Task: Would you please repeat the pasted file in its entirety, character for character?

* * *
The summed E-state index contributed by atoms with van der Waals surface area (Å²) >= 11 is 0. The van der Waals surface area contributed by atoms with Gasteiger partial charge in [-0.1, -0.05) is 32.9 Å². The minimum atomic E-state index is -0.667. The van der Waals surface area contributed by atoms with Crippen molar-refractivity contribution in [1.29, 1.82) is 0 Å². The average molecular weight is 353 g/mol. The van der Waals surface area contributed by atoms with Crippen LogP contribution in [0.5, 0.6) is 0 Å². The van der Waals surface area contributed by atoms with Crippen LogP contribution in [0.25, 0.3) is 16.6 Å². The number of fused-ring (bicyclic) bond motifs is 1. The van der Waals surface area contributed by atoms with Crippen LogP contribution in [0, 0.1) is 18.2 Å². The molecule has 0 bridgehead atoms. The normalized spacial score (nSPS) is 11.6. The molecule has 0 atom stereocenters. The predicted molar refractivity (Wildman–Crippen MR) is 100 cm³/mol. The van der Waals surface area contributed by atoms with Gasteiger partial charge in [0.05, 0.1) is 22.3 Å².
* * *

The summed E-state index contributed by atoms with van der Waals surface area (Å²) >= 11 is 0. The van der Waals surface area contributed by atoms with Gasteiger partial charge in [-0.1, -0.05) is 32.9 Å². The minimum atomic E-state index is -0.667. The van der Waals surface area contributed by atoms with Crippen molar-refractivity contribution in [1.29, 1.82) is 0 Å². The average molecular weight is 353 g/mol. The van der Waals surface area contributed by atoms with Crippen LogP contribution in [0.5, 0.6) is 0 Å². The van der Waals surface area contributed by atoms with Crippen LogP contribution in [0.25, 0.3) is 16.6 Å². The number of fused-ring (bicyclic) bond motifs is 1. The van der Waals surface area contributed by atoms with Crippen LogP contribution in [0, 0.1) is 18.2 Å². The molecule has 0 bridgehead atoms. The normalized spacial score (nSPS) is 11.6. The molecule has 0 atom stereocenters. The predicted molar refractivity (Wildman–Crippen MR) is 100 cm³/mol. The van der Waals surface area contributed by atoms with Gasteiger partial charge in [0.05, 0.1) is 22.3 Å².